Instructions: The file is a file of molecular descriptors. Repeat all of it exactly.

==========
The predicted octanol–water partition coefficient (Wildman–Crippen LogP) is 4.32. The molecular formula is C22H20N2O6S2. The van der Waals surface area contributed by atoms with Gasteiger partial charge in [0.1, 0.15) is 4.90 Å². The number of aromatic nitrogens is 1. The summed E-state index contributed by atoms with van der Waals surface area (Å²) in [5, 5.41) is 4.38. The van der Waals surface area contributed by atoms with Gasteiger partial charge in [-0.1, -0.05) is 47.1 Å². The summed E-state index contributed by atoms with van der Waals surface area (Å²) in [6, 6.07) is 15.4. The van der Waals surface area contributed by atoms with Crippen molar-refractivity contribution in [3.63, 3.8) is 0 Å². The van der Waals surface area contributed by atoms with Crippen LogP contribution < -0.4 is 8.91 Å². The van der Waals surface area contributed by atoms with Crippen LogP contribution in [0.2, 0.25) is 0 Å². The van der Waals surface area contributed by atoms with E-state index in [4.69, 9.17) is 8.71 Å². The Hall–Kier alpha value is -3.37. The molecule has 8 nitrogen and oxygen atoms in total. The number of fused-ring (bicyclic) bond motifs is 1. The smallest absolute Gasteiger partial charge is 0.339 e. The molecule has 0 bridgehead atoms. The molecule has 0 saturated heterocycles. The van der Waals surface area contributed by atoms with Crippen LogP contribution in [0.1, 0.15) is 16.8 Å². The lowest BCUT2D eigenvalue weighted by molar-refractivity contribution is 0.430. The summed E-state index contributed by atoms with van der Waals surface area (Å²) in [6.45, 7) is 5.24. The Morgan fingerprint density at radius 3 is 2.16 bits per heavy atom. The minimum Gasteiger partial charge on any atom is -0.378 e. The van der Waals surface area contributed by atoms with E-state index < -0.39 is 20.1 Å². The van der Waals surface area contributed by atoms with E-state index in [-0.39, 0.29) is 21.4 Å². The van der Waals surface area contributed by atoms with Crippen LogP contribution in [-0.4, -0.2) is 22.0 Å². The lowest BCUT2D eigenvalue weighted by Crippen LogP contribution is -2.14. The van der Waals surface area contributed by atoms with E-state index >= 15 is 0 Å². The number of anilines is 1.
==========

The predicted octanol–water partition coefficient (Wildman–Crippen LogP) is 4.32. The molecular formula is C22H20N2O6S2. The van der Waals surface area contributed by atoms with Gasteiger partial charge in [0.1, 0.15) is 4.90 Å². The number of aromatic nitrogens is 1. The summed E-state index contributed by atoms with van der Waals surface area (Å²) in [5, 5.41) is 4.38. The van der Waals surface area contributed by atoms with Gasteiger partial charge in [-0.1, -0.05) is 47.1 Å². The summed E-state index contributed by atoms with van der Waals surface area (Å²) in [6, 6.07) is 15.4. The van der Waals surface area contributed by atoms with Crippen molar-refractivity contribution in [3.63, 3.8) is 0 Å². The van der Waals surface area contributed by atoms with Crippen LogP contribution < -0.4 is 8.91 Å². The van der Waals surface area contributed by atoms with Crippen LogP contribution in [0.2, 0.25) is 0 Å². The van der Waals surface area contributed by atoms with E-state index in [4.69, 9.17) is 8.71 Å². The Hall–Kier alpha value is -3.37. The molecule has 8 nitrogen and oxygen atoms in total. The number of fused-ring (bicyclic) bond motifs is 1. The smallest absolute Gasteiger partial charge is 0.339 e. The molecule has 0 bridgehead atoms. The molecule has 0 saturated heterocycles. The van der Waals surface area contributed by atoms with Crippen LogP contribution in [0.1, 0.15) is 16.8 Å². The lowest BCUT2D eigenvalue weighted by molar-refractivity contribution is 0.430. The summed E-state index contributed by atoms with van der Waals surface area (Å²) in [6.45, 7) is 5.24. The Morgan fingerprint density at radius 3 is 2.16 bits per heavy atom. The minimum Gasteiger partial charge on any atom is -0.378 e. The van der Waals surface area contributed by atoms with E-state index < -0.39 is 20.1 Å². The van der Waals surface area contributed by atoms with E-state index in [-0.39, 0.29) is 21.4 Å². The van der Waals surface area contributed by atoms with Crippen LogP contribution in [-0.4, -0.2) is 22.0 Å². The lowest BCUT2D eigenvalue weighted by Crippen LogP contribution is -2.14. The van der Waals surface area contributed by atoms with E-state index >= 15 is 0 Å². The number of anilines is 1.